Key Takeaway: Petitioners, the plaintiffs in the underlying litigation, continue to ask the U.S. Supreme Court to recognize a liberal pleading standard, which would make it more difficult for defendants to dismiss claims challenging plan investments or administrative expenses at early stages of a litigation.
In our previous ERISA Litigation Update, we highlighted that the Supreme Court had granted certiorari in Hughes v. Northwestern University, a case presenting an important question about the allegations necessary to state a plausible claim for breach of ERISA’s fiduciary duties in cases challenging a defined contribution plan’s investment line-up or the plan’s administrative expenses. The petitioners challenged the investments and fees of Northwestern University’s 403(b) retirement plan, and the Seventh Circuit previously affirmed the dismissal of their complaint for failure to state a claim.
On September 3, 2021, the petitioners filed their opening brief to the Supreme Court. Unlike the more narrow approach taken by the U.S. Solicitor General in its May 25, 2021 brief to the Supreme Court in which the Solicitor General suggested that the underlying dismissal should be reversed as to a subset of the petitioners’ allegations regarding a failure to offer the cheapest share class of certain plan investments, the petitioners’ brief argued that the Supreme Court should vacate the Seventh Circuit’s entire ruling for several reasons. First, the petitioners characterized the Seventh Circuit’s decision as holding that plan fiduciaries satisfy their duties, and can prevail on a motion to dismiss, simply by arguing that they have offered a wide range of investment options. The petitioners argued that such a ruling runs contrary to the Supreme Court’s Tibble v. Edison International decision, which held that plan fiduciaries have a duty to monitor every investment on a plan’s investment menu. Second, in further reliance on Tibble, the petitioners also argued that their challenge to the plan’s inclusion of retail share classes should be allowed to proceed because the Tibble plaintiffs had challenged the same conduct. Third, the petitioners argued that the Seventh Circuit failed to draw reasonable inferences in the petitioners’ favor and improperly made a merits decision when it credited Northwestern University’s explanation for why it used the recordkeeper that it did. Fourth, and finally, the petitioners also argued that facts discovered while their motion to dismiss was pending substantiated their allegations of imprudence.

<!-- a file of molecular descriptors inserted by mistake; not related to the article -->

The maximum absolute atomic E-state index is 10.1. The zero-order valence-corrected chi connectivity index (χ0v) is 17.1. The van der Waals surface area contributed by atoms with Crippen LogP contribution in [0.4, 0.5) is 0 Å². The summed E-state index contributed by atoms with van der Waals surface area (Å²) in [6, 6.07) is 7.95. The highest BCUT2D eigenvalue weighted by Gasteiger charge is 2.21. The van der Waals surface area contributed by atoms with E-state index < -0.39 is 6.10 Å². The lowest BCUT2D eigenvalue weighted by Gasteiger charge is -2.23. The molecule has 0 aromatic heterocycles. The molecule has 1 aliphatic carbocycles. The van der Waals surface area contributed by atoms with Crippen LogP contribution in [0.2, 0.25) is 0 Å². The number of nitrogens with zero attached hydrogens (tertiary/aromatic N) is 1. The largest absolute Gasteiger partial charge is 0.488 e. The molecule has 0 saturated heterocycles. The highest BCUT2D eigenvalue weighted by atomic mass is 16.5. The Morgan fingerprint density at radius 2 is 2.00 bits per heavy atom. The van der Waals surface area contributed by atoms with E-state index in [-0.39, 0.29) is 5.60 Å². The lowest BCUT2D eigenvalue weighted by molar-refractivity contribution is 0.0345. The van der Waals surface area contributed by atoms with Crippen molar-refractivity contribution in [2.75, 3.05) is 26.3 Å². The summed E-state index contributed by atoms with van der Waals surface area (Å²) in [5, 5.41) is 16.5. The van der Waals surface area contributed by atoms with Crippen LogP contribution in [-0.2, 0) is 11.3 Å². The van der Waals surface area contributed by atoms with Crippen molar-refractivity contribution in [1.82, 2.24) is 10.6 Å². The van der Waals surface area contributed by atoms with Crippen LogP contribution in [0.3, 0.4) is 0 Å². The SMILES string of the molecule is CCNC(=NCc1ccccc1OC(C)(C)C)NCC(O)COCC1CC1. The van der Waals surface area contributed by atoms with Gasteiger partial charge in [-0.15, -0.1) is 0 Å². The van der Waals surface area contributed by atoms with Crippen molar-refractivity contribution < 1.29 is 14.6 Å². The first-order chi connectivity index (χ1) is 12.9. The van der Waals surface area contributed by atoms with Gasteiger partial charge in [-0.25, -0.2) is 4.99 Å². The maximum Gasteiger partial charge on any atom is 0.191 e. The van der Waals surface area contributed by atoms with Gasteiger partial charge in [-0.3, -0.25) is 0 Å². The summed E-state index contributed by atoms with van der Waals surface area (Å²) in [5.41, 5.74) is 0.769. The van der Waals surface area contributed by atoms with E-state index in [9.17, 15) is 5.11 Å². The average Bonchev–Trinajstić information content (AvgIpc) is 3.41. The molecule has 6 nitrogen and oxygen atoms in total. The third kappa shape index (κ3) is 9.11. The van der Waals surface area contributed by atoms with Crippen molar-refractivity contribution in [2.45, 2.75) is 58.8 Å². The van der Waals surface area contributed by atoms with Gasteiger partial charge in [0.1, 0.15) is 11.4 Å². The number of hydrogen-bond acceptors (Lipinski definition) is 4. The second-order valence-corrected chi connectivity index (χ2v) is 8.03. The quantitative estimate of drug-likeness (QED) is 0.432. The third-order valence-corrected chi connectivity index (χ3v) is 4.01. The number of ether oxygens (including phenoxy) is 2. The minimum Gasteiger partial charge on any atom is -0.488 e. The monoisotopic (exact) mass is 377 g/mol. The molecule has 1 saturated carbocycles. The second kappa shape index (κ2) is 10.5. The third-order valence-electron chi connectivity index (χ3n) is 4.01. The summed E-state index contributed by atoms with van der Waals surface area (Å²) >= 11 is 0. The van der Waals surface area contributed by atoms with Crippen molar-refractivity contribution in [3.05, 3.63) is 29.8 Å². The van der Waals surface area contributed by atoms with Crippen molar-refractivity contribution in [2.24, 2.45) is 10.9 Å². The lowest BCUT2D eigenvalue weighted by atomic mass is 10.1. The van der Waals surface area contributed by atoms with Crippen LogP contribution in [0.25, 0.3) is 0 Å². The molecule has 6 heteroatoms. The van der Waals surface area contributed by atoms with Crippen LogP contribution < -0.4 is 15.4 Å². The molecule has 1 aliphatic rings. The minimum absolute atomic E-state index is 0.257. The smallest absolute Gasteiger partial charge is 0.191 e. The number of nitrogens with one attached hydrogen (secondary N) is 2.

Several amici filed briefs in support of the petitioners, including the American Association for Justice, the Investment Law Scholars, and the AARP Foundation (which was joined by several other entities). The American Association for Justice argued that the Seventh Circuit had adopted too lenient a view of ERISA’s fiduciary duties, and the AARP’s brief similarly argued that the Seventh Circuit had imposed too stringent a pleading standard in affirming dismissal of the petitioners’ claims. The Investment Law Scholars’ amicus brief argued that large retirement plan menus are harmful to participants.
The defendants in the case below, the respondents before the Supreme Court, will file their brief by October 21, 2021, and any amici in support will file their briefs by October 28. The case is set for oral arguments on December 6, 2021. The petitioners’ brief is available here.